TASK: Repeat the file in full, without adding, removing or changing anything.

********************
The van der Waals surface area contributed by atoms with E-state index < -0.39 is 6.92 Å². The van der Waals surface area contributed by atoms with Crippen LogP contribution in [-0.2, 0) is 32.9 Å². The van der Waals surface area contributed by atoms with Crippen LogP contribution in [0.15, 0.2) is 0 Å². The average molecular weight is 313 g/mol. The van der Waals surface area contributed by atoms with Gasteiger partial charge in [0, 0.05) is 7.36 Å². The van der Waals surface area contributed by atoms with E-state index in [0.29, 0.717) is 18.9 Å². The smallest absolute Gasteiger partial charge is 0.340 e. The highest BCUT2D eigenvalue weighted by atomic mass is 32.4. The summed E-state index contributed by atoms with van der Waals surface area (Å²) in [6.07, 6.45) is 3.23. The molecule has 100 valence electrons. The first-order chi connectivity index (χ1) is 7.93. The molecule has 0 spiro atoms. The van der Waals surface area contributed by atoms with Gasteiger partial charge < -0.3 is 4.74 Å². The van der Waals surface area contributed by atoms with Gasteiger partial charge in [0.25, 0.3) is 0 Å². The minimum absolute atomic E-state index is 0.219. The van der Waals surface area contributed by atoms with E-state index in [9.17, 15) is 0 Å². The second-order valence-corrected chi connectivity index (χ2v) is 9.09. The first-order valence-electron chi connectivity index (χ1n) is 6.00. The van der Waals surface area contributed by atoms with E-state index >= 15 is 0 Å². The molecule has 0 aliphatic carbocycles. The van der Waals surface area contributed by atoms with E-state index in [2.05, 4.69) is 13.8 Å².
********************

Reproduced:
The van der Waals surface area contributed by atoms with E-state index < -0.39 is 6.92 Å². The van der Waals surface area contributed by atoms with Crippen LogP contribution in [-0.2, 0) is 32.9 Å². The van der Waals surface area contributed by atoms with Crippen LogP contribution in [0.15, 0.2) is 0 Å². The average molecular weight is 313 g/mol. The van der Waals surface area contributed by atoms with Gasteiger partial charge in [0, 0.05) is 7.36 Å². The van der Waals surface area contributed by atoms with E-state index in [0.29, 0.717) is 18.9 Å². The smallest absolute Gasteiger partial charge is 0.340 e. The highest BCUT2D eigenvalue weighted by atomic mass is 32.4. The summed E-state index contributed by atoms with van der Waals surface area (Å²) in [6.07, 6.45) is 3.23. The molecule has 100 valence electrons. The first-order chi connectivity index (χ1) is 7.93. The molecule has 0 spiro atoms. The van der Waals surface area contributed by atoms with Gasteiger partial charge < -0.3 is 4.74 Å². The van der Waals surface area contributed by atoms with Gasteiger partial charge in [0.25, 0.3) is 0 Å². The minimum absolute atomic E-state index is 0.219. The van der Waals surface area contributed by atoms with E-state index in [9.17, 15) is 0 Å². The second-order valence-corrected chi connectivity index (χ2v) is 9.09. The first-order valence-electron chi connectivity index (χ1n) is 6.00. The van der Waals surface area contributed by atoms with E-state index >= 15 is 0 Å². The molecule has 0 aliphatic carbocycles. The van der Waals surface area contributed by atoms with E-state index in [2.05, 4.69) is 13.8 Å².